When I first met Zoë Pawlak, we talked briefly, but there was something about her that was so calming and grounding. When she introduced herself, she simply said, “I am a Vancouver-based painter and industrial designer, mother of two teens, and a sober woman,” with a confident smile.

I reached out to her for an interview, and this time we met at her showroom. She greeted me again with that same serene smile.

“Everything around me inspires my paintings. Music, fashion, nature, the change in weather, and reading…I try to create a body of work that’s cohesive and that describes something that I’m experiencing,” Zoë explained.

Photo by Kezia Nathe

Her life as a painter:

One of your recent projects is The Vessels. Can you summarize it for the reader?

The vessel is a cup, a bowl, a holding space, a vase, or any other shape that could hold water or materials. It’s a metaphor for the body. Rather than depicting the figure as a sad woman crying, how about depicting the vessel as being influenced by the energies that are in it, under it, and around it, and how the vessel can only hold a certain amount before it overflows? 

You were talking about the influence of the outside and the inside on our bodies; what do you think has more influence on your vessels or yourself?

I’m learning that as we are on the inside, so are we on the outside. Before I got sober there was anger and fear. The inside of me felt ugly. I didn’t know how to express myself with integrity and honesty to the outside world. I’m in a season in my life where I want there to be a fluidity between the two.

From the work around us, which one resonates with you right now?

My most recent work is Black on Black. 

The Black on Black vessels specifically talk about the way a diamond is, for example, made in the dark or that the phoenix rises from the ashes. The work suggests that from these ashes, we have this potential rising. There are gems there to be uncovered and redeemable qualities found within the darkness.

Photo by Kezia Nathe

 Her journey with sobriety:

You were saying how before you became sober, you had this anger, shame, and anxiety inside of you. Do you feel like there’s an intersection between your art and sobriety?

I don’t know if the work has changed much for anyone in the outside world except that the content of the vessel work is about that process of wanting the inside to match the outside. My work happens to be a major part of my life, and my life is now cleaner, more sober and kinder.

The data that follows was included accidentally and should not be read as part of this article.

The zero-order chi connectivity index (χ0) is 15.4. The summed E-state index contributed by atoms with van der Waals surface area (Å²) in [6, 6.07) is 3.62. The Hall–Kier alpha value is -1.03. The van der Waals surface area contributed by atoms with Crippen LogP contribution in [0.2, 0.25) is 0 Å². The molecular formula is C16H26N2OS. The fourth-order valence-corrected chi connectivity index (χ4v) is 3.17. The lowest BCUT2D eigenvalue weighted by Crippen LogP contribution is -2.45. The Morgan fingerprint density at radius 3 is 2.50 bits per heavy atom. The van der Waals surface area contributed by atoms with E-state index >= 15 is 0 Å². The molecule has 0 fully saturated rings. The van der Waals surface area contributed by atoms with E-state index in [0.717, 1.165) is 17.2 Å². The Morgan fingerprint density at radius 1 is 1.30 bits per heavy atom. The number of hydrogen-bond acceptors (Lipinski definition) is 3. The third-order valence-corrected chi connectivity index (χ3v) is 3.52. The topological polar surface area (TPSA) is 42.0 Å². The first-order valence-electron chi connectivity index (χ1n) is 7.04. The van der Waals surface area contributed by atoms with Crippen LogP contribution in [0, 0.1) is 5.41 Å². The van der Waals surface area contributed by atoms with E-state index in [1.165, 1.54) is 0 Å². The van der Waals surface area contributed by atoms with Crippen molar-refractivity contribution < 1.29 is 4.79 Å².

Walk me through your sobriety journey.

My drinking started in my teens and continued into my 30s. My drinking increased when I had children and like many women, I was binge drinking and it was private. Because drinking is culturally normalized, alcohol use and dependency are sort of hidden within the fabric of our everyday happenings. 

Holly Whitaker was co-hosting a podcast called Home with Laura McKowen. Both of them applied a contemporary language that felt approachable and was something I could step into and claim as my truth. And from that point on, I have been sober for close to seven years.

Her thoughts on motherhood:

Did your painting change after becoming a mom?

Motherhood and my kids have been my biggest teachers. One of the things it’s done is help me clean out my closets. It helped me heal a lot of the things that I needed to heal. It’s been a practice of learning how to be a better listener. It’s not my way or the highway; it’s learning to live in symbiosis with them, and being aware of everybody’s needs.

How open are you with your kids, especially now that they are teens, about your journey and sobriety?

I told my kids about how alcohol almost ruined me. We have open conversations about substances so that they don’t have to hide anything. Things kept in the dark can only grow, and when we bring them out to the light, we find that we can either let them go, process them, or at least move through them. So we do that together, philosophically and in practice, as a family.

Photo by Noren Studio & Miriam Brellenthin

Her spiritual journey:

During our discussion, you touched on your spiritual journey. Tell me more. 

I was raised in a liberal, left-wing, super-inclusive, Jesus-oriented Christian denomination. It was enjoyable, peaceful, and based on service. These are my Christian roots.

Now I practice yoga, I spend a lot of time in nature, I’m a part of a few recovery communities, and I coach and mentor. My spiritual life moves through my life in a less organized religious way. I think as you get older, you realize that we were called to be of service all along. When you are of service, you feel the most alive, at peace, and not self-absorbed. It brings this deep humanity to your day in a way that I don’t think anything else can.

Lastly, if you wanted to send a message to someone who’s sober-curious or still on their road to sobriety, what would you tell them?

You do not need to hit rock bottom to quit drinking. I would say that if you feel like you’re struggling with alcohol, you’ve likely been struggling for a while.  Please tell someone, tell a trusted friend, even if you’re afraid, ask for help, and know that there’s peace and freedom on the other side that’s unimaginable and possible. Addiction thrives in isolation and when you feel that you are different from others. That’s why being in a community—any sort of recovery community—works wonders.  

Zoë has a new project coming out soon: The Oracle Deck, an intuitive card deck. For more information about Zoë, visit her website